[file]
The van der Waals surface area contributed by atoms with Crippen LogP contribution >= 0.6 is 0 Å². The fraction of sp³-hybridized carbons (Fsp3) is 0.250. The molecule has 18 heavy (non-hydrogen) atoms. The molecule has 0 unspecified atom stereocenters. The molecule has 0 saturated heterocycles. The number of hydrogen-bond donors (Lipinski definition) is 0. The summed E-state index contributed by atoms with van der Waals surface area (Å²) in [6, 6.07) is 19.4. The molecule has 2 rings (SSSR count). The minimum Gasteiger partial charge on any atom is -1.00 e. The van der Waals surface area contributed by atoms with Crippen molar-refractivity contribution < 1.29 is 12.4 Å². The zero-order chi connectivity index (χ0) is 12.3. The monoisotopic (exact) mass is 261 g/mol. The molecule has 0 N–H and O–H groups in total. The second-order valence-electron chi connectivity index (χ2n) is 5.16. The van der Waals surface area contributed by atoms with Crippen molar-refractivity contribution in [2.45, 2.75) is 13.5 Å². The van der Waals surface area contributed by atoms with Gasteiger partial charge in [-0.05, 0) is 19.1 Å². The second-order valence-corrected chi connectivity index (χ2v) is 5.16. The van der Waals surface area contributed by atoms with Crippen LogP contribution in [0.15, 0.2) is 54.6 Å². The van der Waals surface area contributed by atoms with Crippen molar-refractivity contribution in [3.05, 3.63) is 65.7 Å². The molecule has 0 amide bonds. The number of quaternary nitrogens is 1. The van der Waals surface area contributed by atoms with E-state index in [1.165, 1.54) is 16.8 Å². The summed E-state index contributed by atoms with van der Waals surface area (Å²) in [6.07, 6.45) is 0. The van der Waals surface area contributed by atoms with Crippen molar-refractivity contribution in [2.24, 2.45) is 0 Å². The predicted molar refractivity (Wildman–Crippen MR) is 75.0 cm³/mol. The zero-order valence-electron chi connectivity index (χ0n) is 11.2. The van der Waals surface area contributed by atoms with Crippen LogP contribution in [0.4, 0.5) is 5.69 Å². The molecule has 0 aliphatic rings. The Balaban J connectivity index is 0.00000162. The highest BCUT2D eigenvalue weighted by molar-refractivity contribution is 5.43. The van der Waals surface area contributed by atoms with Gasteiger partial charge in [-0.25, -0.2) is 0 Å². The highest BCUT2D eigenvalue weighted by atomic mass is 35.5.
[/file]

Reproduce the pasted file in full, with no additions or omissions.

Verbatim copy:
The van der Waals surface area contributed by atoms with Crippen LogP contribution >= 0.6 is 0 Å². The fraction of sp³-hybridized carbons (Fsp3) is 0.250. The molecule has 18 heavy (non-hydrogen) atoms. The molecule has 0 unspecified atom stereocenters. The molecule has 0 saturated heterocycles. The number of hydrogen-bond donors (Lipinski definition) is 0. The summed E-state index contributed by atoms with van der Waals surface area (Å²) in [6, 6.07) is 19.4. The molecule has 2 rings (SSSR count). The minimum Gasteiger partial charge on any atom is -1.00 e. The van der Waals surface area contributed by atoms with Crippen molar-refractivity contribution < 1.29 is 12.4 Å². The zero-order chi connectivity index (χ0) is 12.3. The monoisotopic (exact) mass is 261 g/mol. The molecule has 0 N–H and O–H groups in total. The second-order valence-electron chi connectivity index (χ2n) is 5.16. The van der Waals surface area contributed by atoms with Crippen molar-refractivity contribution in [2.45, 2.75) is 13.5 Å². The van der Waals surface area contributed by atoms with Gasteiger partial charge in [-0.05, 0) is 19.1 Å². The second-order valence-corrected chi connectivity index (χ2v) is 5.16. The van der Waals surface area contributed by atoms with Crippen LogP contribution in [0.15, 0.2) is 54.6 Å². The van der Waals surface area contributed by atoms with Crippen molar-refractivity contribution in [3.05, 3.63) is 65.7 Å². The molecule has 0 amide bonds. The number of quaternary nitrogens is 1. The van der Waals surface area contributed by atoms with E-state index in [1.165, 1.54) is 16.8 Å². The summed E-state index contributed by atoms with van der Waals surface area (Å²) in [6.07, 6.45) is 0. The van der Waals surface area contributed by atoms with Crippen molar-refractivity contribution in [2.24, 2.45) is 0 Å². The predicted molar refractivity (Wildman–Crippen MR) is 75.0 cm³/mol. The zero-order valence-electron chi connectivity index (χ0n) is 11.2. The van der Waals surface area contributed by atoms with Crippen LogP contribution in [0.4, 0.5) is 5.69 Å². The molecule has 0 aliphatic rings. The Balaban J connectivity index is 0.00000162. The highest BCUT2D eigenvalue weighted by molar-refractivity contribution is 5.43. The van der Waals surface area contributed by atoms with Gasteiger partial charge in [-0.25, -0.2) is 0 Å². The highest BCUT2D eigenvalue weighted by atomic mass is 35.5.